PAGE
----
Posts by Jason Cole

Martin, Dolphins working toward offseason trade

Offensive tackle Jonathan Martin’s interview on NBC with Tony Dungy on Tuesday night is part of a progressive plan to help him return to the NFL, although not with the Miami Dolphins. Despite the fact the team recently hired Dennis Hickey as general manager, Martin is still not expected to return to the team.

Offensive tackle Jonathan Martin’s interview on NBC with Tony Dungy on Tuesday night is part of a progressive plan to help him return to the NFL, although not with the Miami Dolphins. Despite the fact the team recently hired Dennis Hickey as general manager, Martin is still not expected to return to the team.

At the same time, Martin has no plans to sue the team or seek any other action. Instead, Martin wants to work with the team so that he can be traded to a team with earnest interest in him. The Dolphins can’t trade Martin until after the beginning of the 2014 league year in March.

While Martin is not expected to get a lot in return for the Dolphins, two general managers said last week at the Senior Bowl that Martin would probably worth something.

“You can play the game with them a little that they’re probably going to have to cut him if they can’t trade him, but then he goes through waivers and you have to compete with other teams in that process. If you trade for him, you get him on a decent contract,” one general manager said.

More importantly, both GMs said that Martin has value because he is an offensive tackle and possesses rare physical traits.

“He’s not a great player, but there aren’t many people who can play the position. Unless something else comes out that we don’t know about, he’s going to be playing next season,” the GM said.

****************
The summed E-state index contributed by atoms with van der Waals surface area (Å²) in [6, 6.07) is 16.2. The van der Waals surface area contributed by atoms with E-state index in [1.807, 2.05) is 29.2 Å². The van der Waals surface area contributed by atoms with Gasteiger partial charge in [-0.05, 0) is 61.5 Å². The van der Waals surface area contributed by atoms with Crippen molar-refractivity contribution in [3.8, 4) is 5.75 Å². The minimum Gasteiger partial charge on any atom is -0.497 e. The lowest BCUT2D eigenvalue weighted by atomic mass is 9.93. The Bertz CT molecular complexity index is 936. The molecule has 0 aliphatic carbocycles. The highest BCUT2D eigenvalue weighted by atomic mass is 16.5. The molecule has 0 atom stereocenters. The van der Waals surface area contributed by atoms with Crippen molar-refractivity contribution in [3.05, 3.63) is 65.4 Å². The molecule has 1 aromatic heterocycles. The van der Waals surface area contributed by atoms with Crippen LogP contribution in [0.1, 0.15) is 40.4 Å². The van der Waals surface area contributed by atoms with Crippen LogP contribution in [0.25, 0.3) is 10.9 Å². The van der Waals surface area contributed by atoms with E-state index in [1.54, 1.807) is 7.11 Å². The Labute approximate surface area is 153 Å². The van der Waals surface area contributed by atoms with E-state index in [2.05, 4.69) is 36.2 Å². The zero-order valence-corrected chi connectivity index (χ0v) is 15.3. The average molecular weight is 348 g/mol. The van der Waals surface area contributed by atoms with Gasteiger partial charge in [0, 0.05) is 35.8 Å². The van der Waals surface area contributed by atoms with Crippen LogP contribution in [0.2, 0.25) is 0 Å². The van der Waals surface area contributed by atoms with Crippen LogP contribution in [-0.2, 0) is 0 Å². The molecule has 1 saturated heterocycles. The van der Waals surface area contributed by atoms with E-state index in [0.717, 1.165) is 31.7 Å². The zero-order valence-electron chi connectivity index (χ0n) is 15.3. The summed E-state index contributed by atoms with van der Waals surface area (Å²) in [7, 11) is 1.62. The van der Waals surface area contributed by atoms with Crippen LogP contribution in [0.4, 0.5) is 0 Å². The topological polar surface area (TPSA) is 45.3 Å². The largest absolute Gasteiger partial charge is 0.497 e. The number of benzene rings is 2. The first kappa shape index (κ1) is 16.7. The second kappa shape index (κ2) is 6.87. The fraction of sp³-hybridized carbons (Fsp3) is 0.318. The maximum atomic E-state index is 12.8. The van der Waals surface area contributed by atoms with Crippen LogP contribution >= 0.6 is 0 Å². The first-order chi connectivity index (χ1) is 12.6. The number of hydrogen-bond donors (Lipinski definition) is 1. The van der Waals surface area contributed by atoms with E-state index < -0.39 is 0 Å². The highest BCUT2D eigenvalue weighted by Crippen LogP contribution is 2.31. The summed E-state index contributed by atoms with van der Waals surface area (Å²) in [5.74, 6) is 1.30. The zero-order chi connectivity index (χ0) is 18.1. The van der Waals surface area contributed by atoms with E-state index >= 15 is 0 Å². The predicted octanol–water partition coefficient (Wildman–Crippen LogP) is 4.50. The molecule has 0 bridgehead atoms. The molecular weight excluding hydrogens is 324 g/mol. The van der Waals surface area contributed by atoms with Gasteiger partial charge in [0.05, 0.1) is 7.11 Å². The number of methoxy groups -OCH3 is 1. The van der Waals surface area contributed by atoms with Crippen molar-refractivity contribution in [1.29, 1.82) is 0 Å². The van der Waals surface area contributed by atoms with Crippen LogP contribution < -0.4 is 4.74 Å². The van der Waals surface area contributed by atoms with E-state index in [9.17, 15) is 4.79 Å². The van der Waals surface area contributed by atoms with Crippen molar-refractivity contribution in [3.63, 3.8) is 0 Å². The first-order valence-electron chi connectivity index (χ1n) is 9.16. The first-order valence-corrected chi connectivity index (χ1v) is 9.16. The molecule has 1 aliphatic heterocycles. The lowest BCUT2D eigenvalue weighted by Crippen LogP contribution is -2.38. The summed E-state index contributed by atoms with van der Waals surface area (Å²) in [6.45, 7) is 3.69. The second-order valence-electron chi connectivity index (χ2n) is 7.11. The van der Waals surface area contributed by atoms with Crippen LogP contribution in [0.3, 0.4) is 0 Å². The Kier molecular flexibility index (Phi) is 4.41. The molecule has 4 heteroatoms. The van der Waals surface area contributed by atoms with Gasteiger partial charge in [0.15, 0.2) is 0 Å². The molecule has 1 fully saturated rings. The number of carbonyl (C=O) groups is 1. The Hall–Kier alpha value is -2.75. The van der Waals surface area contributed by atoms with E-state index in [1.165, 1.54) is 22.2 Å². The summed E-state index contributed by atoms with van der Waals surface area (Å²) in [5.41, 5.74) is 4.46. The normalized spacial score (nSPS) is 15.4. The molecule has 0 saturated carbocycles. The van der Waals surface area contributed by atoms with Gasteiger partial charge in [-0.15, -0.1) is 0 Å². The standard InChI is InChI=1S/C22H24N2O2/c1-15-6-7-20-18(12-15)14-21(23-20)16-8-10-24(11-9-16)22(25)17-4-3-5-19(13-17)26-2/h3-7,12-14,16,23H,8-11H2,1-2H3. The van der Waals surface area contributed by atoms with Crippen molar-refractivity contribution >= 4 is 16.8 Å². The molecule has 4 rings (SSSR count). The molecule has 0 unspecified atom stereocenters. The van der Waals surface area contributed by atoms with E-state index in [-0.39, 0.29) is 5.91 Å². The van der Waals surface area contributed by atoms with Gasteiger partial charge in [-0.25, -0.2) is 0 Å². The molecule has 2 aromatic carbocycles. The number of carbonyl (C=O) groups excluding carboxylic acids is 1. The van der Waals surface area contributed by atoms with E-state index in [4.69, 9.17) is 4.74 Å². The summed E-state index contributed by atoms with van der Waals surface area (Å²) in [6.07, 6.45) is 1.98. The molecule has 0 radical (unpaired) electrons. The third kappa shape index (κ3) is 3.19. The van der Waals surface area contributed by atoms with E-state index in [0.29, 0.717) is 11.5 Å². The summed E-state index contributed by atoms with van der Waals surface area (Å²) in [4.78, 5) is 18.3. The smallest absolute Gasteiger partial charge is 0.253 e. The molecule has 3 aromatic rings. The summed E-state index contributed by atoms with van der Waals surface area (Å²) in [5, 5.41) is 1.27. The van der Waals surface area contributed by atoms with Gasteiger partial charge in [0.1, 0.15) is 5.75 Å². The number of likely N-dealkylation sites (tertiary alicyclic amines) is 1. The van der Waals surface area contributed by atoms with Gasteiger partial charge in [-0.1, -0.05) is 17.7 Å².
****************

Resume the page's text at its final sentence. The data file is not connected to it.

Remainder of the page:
A report compiled by attorney Ted Wells about the incident between Martin and former teammate Richie Incognito is expected to be released after the Super Bowl.

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NFLPA debating whether to use $2M option on cap

The NFL Players Association is debating whether to use a $2 million per team option to help increase the salary cap to more than $128 million in 2014 and end a string of four consecutive years in which the cap has been below its high-water mark in 2009 under the previous Collective Bargaining Agreement.

The NFL Players Association is debating whether to use a $2 million per team option to help increase the salary cap to more than $128 million in 2014 and end a string of four consecutive years in which the cap has been below its high-water mark in 2009 under the previous Collective Bargaining Agreement.
Spending on players has been below $128 million per team in 2009, the final year of the cap under the previous CBA. A new CBA was agreed upon in 2011 in which players took a significant decrease in compensation.
In addition, the union is hoping to reverse two years of uncomfortable negotiations aimed at boosting the cap and avoiding player unrest. The union has had to fend off a possible decrease in the cap from 2011 to 2012 and then get a $3 million increase from 2012 to 2013.
In 2012, the union agreed with owners to move the payment of certain benefits to later years of the CBA and move that money to salary compensation. In the process, the union also agreed with the owners not to bring any charges of collusion against the NFL for actions prior to the current CBA. That was despite the fact that owners have acknowledged that they made an agreement in 2010 among themselves not to spend more than $120 million per team in the uncapped year.
In 2013, the union also agreed to defer the payment of performance-based pay to all players, causing a negative reaction in the agent and player community.
This year, the salary cap is preliminarily expected to increase to $126.3 million, which would mark the fifth straight year that the cap was below the 2009 level, when current NFLPA Executive Director De Smith was elected. The good news for the union is that the projected increase of $3.3 million is considered a conservative estimate.
However, if the cap comes in at the current projection, the union could use the $2 million option to boost the cap to at least $128.3 million.
NFLPA spokesman George Atallah declined to say whether the union would use the option.